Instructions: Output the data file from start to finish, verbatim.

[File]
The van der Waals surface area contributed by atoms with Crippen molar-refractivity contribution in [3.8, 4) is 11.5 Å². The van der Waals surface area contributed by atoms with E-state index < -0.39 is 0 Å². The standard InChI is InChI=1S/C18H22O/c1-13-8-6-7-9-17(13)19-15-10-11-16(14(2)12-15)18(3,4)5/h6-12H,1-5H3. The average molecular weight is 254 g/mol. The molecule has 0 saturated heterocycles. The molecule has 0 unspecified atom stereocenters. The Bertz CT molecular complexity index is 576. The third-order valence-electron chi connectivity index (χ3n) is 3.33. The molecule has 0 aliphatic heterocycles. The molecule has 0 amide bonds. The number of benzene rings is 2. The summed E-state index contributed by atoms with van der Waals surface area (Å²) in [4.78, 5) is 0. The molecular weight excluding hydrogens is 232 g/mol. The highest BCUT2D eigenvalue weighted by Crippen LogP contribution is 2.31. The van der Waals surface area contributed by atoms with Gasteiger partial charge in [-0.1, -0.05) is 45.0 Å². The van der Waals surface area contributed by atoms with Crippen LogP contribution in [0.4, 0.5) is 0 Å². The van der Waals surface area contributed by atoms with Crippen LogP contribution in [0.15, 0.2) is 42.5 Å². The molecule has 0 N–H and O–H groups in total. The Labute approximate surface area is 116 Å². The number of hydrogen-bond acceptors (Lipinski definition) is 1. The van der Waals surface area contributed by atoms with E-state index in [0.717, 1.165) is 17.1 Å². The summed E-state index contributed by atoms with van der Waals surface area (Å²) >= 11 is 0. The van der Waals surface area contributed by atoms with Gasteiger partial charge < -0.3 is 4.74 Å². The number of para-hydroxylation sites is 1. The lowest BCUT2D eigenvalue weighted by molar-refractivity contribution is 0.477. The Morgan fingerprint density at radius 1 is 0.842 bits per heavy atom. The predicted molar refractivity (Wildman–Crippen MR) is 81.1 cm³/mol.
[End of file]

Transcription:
The van der Waals surface area contributed by atoms with Crippen molar-refractivity contribution in [3.8, 4) is 11.5 Å². The van der Waals surface area contributed by atoms with E-state index < -0.39 is 0 Å². The standard InChI is InChI=1S/C18H22O/c1-13-8-6-7-9-17(13)19-15-10-11-16(14(2)12-15)18(3,4)5/h6-12H,1-5H3. The average molecular weight is 254 g/mol. The molecule has 0 saturated heterocycles. The molecule has 0 unspecified atom stereocenters. The Bertz CT molecular complexity index is 576. The third-order valence-electron chi connectivity index (χ3n) is 3.33. The molecule has 0 aliphatic heterocycles. The molecule has 0 amide bonds. The number of benzene rings is 2. The summed E-state index contributed by atoms with van der Waals surface area (Å²) in [4.78, 5) is 0. The molecular weight excluding hydrogens is 232 g/mol. The highest BCUT2D eigenvalue weighted by Crippen LogP contribution is 2.31. The van der Waals surface area contributed by atoms with Gasteiger partial charge in [-0.1, -0.05) is 45.0 Å². The van der Waals surface area contributed by atoms with Crippen LogP contribution in [0.4, 0.5) is 0 Å². The van der Waals surface area contributed by atoms with Crippen LogP contribution in [0.15, 0.2) is 42.5 Å². The molecule has 0 N–H and O–H groups in total. The Labute approximate surface area is 116 Å². The number of hydrogen-bond acceptors (Lipinski definition) is 1. The van der Waals surface area contributed by atoms with E-state index in [0.717, 1.165) is 17.1 Å². The summed E-state index contributed by atoms with van der Waals surface area (Å²) >= 11 is 0. The van der Waals surface area contributed by atoms with Gasteiger partial charge < -0.3 is 4.74 Å². The number of para-hydroxylation sites is 1. The lowest BCUT2D eigenvalue weighted by molar-refractivity contribution is 0.477. The Morgan fingerprint density at radius 1 is 0.842 bits per heavy atom. The predicted molar refractivity (Wildman–Crippen MR) is 81.1 cm³/mol.